More women than men die within a year of having a heart attack. And women – especially women of color – wait an average of 11 minutes longer to see a physician than men who reported chest pain.

Misdiagnosis is a personal affront – an infuriating example of how women are often not heard and our health concerns dismissed or belittled.

It comes out of systemic issues: inherent bias in the health care system, how medicine is taught, underfunding of gender-specific research and an old guard of doctors who can’t – or won’t – advocate for change. Rushed health care professionals have less time to make an  accurate diagnosis, and many patients have limited or no access to heart specialists.

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And, yes, it’s also because women don’t know enough about cardiovascular disease to connect what’s going on in our bodies to our hearts. We often downplay symptoms, blaming stress, menopause or aging – or just ignore the warning signs completely.

Misperceptions that heart disease is an “older” woman’s problem also abound, with chilling implications for young women, who have worse outcomes following a heart attack and tend to wait longer to seek out treatment. Cardiovascular disease is the leading cause of pregnancy-related mortality in the United States, endangering the lives of young women, especially women of color.

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Know the signs of heart attack in women

Ending the crisis of misdiagnosis cannot, and should not, rest solely on women’s shoulders. But greater awareness and self-advocacy can go a long way toward prevention. Knowing the unique signs and symptoms of a heart attack in women – chest pain or pressure; jaw, throat, back, arm or neck pain; shortness of breath; extreme fatigue; nausea or vomiting; heartburn or indigestion – is critically important, as is being specific and direct with health care professionals when experiencing symptoms.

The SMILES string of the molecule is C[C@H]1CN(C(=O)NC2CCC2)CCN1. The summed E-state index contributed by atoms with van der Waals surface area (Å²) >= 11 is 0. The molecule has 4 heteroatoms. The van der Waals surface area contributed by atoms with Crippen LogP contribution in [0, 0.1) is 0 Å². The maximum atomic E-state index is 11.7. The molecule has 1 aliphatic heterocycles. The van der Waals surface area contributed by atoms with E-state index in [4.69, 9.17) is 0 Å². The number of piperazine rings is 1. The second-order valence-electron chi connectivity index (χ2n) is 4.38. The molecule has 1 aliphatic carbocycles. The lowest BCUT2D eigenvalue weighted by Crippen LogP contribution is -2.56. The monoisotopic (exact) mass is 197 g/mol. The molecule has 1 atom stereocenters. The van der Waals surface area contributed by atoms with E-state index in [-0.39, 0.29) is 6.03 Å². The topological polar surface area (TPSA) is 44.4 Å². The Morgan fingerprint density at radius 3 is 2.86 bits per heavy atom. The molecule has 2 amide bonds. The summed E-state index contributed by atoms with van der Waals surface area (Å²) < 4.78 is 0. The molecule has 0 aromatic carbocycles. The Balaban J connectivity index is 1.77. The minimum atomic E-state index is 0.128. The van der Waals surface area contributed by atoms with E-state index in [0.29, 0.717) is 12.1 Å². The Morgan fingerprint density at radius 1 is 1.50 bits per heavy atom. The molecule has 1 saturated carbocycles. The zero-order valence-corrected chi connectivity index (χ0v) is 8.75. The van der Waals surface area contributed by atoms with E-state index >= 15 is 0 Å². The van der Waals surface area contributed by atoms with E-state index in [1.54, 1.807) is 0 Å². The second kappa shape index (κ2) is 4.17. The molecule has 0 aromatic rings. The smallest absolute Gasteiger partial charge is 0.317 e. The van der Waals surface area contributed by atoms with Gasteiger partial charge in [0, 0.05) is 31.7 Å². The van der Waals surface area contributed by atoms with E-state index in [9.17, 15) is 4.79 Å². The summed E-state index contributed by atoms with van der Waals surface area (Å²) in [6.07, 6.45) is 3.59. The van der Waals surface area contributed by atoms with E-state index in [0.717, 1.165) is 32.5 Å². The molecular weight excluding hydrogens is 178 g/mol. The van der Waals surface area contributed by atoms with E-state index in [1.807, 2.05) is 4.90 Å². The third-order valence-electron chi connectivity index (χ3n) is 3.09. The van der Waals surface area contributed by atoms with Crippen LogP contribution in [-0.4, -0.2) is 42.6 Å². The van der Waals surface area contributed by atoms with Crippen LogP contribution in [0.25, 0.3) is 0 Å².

On a systemic level, we also need more gender-specific research on cardiovascular disease. The White House Initiative on Women’s Health Research, led by first lady Jill Biden and the White House Gender Policy Council, hopes to fill significant gaps in research, with the goal of better understanding how to diagnose, treat and prevent cardiovascular disease in women.

Barbra Streisand is lending her voice to a campaign to raise awareness and spark action against heart disease.
Barbra Streisand is lending her voice to a campaign to raise awareness and spark action against heart disease.

We also need to to better integrate sex and gender differences into medical school curricula. Given that heart disease is the leading killer of women, it should be a requirement that every medical student learn what we’ve known for years – that women’s hearts are different from men’s.

Dr. Noel Bairey Merz is director of the Barbra Streisand Women’s Heart Center in the Smidt Heart Institute at Cedars-Sinai.
Dr. Noel Bairey Merz is director of the Barbra Streisand Women’s Heart Center in the Smidt Heart Institute at Cedars-Sinai.

Lastly, we are calling for a nationwide public health campaign to make sure that heart disease awareness and prevention messages reach every corner of America.

Most of us don’t know our risks, and it’s killing us. Let’s change that. American women deserve better.

Barbra Streisand is an acclaimed artist and activist. Dr. Noel Bairey Merz is director of the Barbra Streisand Women’s Heart Center in the Smidt Heart Institute at Cedars-Sinai, and scientific adviser to Women’s Heart Alliance.

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This article originally appeared on USA TODAY: Chest pain, nausea, fatigue isn't in your head. It may be your heart